From committing suicide to opting protest, how Indian farmers transformed themselves amid existential crisis

Kolkata: The waves of farmer’s agitations across the country are beyond anything that has been seen since 80’s. India being an agrarian society with around 70% of its people depending directly or indirectly upon agriculture has started showing clear indication of discontent as neoliberal policy reforms made their situation extremely vulnerable.

The agrarian crisis that picked up pace from the late 90’s had its origin in the combination of trade liberalisation exposing cultivators to highly subsidised volatile global market prices and continued reduction in public expenditure for agriculture resulting in extreme distress migration and suicide of more than 3 lakh.

What is new this time is that we are witnessing a phase of transformation where farmers are taking the route to protest instead of suicides. Cultivators are angry upset and desperate at the same time and perhaps in recent memory facing existential crisis which is reflected in the involvement in series of protests. The spectacular Mumbai long march in the late 2018, ‘Kisan Sansad’ and huge conglomeration of workers and peasants in the national capital, ‘Kisan Mukti March’ as well as local protests in various parts have rekindled the hope of millions towards organised movements.

NDA prime ministerial candidate Narendra Modi had promised to double farm income which after being elected was consciously not looked upon. The average farm income have declined drastically and worst, it has taken the most anti farmer policies ranging from tabling land acquisition bills , crop loans , enforcing debt repayments from already distressed cultivators.
Another milestone of election manifesto was implementation of ‘Swaminathan Commission’ which was never discussed along the 4 years tenure.

The most significant development that is evident from the recent political reading is that the nation is not responding to the prevailing discourse of fanatism and jumlas. These endorsed acts of hooliganism are not appealing to the people anymore like it did before. Instead huge mobilisation of people demanding basic necessities emerged. The continuous struggle of peasants and workers have paved course of transformation of priorities.

The left political forces especially the mass organisation’s like All India ‘Kisan Sabha’ and CPI-M in particular with barely significant base in recent elections have for the first time in recent memory succeeded meeting the agenda. The previous governments have ignored the basic demands but not for long and the marginalised people are making their presence felt even as those in power continue to remain mute.

The policies of Narendra Modi government which has pushed the rural economy to the extreme extent possible resulting in the wrath of farmers nationwide can be assessed;

• The new farm insurance scheme, ‘Pradhan Mantri Fasal Bima Yojana’, has consumed as much money as earlier schemes without increasing the proportion of farmers benefiting from it. The promise of welfare schemes like pension for farmers and peasants was forgotten. The national land use policy was never enacted as well as The Agriculture Produce Market Committee Act (APMC) was not reformed.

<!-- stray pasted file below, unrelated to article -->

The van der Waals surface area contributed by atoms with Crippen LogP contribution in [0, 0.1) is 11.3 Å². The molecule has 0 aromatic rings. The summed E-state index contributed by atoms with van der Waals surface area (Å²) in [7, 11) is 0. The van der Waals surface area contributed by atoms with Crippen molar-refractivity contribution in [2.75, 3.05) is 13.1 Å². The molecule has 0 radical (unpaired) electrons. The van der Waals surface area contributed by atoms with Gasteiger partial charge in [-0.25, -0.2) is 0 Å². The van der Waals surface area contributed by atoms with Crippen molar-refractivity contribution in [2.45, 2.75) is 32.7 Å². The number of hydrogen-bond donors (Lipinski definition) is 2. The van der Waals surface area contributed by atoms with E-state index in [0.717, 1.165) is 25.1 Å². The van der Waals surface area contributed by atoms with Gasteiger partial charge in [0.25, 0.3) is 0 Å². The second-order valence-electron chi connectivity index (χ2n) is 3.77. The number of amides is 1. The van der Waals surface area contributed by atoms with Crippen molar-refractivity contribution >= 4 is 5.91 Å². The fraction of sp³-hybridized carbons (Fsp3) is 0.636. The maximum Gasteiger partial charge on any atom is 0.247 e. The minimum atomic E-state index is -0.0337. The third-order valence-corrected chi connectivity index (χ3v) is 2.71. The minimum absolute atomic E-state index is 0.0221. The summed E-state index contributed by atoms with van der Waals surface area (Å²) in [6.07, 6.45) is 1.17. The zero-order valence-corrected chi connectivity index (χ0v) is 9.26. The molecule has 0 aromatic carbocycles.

• The government backed off from the biggest pre poll promise of MSP. Narendra Modi reneged on its commitment of ensuring 50% profit over the cost of production to the farmers. Moreover, in February 2015, it filed an affidavit in the Supreme Court refusing to implement this promise citing films reasons. Adding to this, the cabinet changed the definition of cost of production for purpose of calculating the Minimum Support Prices. It failed to maintain the routine annual increase in MSP. Even the much publicised hike this year is much lower than the annual increase announced by UPA in 2008. The govt’s failure to implement forced the farmers into distress sell of ‘kharif’ and ‘rabi’ crops amounting to atleast 5000 crores in 17-18 alone.

• The response to nationwide drought was extremely poor. The central response was limited to a revision in eligibility ceiling for compensation. Despite repeated push from the Supreme Court, the government didn’t take any proactive steps in terms of either declaration of drought, ration delivery or response to drinking water crisis.

• The lack of political will in implementation of Mahatma Gandhi National Rural Employment Guarantee Schemes (MNREGA) has hit the rural poor in general and farm labourers in particular. After an unsuccessful attempt to dismantle the scheme, the govt choked the fund cheating several distresses.

• Modi government’s ill advised and implemented policy of demonetization and GST dealt a severe blow to agro market just when the farmers ere recovering from drought. A sudden shrinking of cash led to demand contractions and fall in price whose effects can be felt even now. Another drastic measure of regulating livestock market and sudden violence relating to cow has disrupted livestock economy.

• The govt diluted the Forest Rights Act for the adivasi (tribal) farmers and various other environmental conservation laws in order to help the transfer of common land and resources from adivasi to industries.

The economic questions of ‘roti, kapda, makan’ were taken up by the various mass organisation’s of left and a continuous mass struggle has achieved to create an alternative discourse to the religious narrative of Hindutvaa politics. The shift of narrative is clearly reflected in the recent polls and the left is the undoubtedly responsible for the dramatic shift of political discourse.

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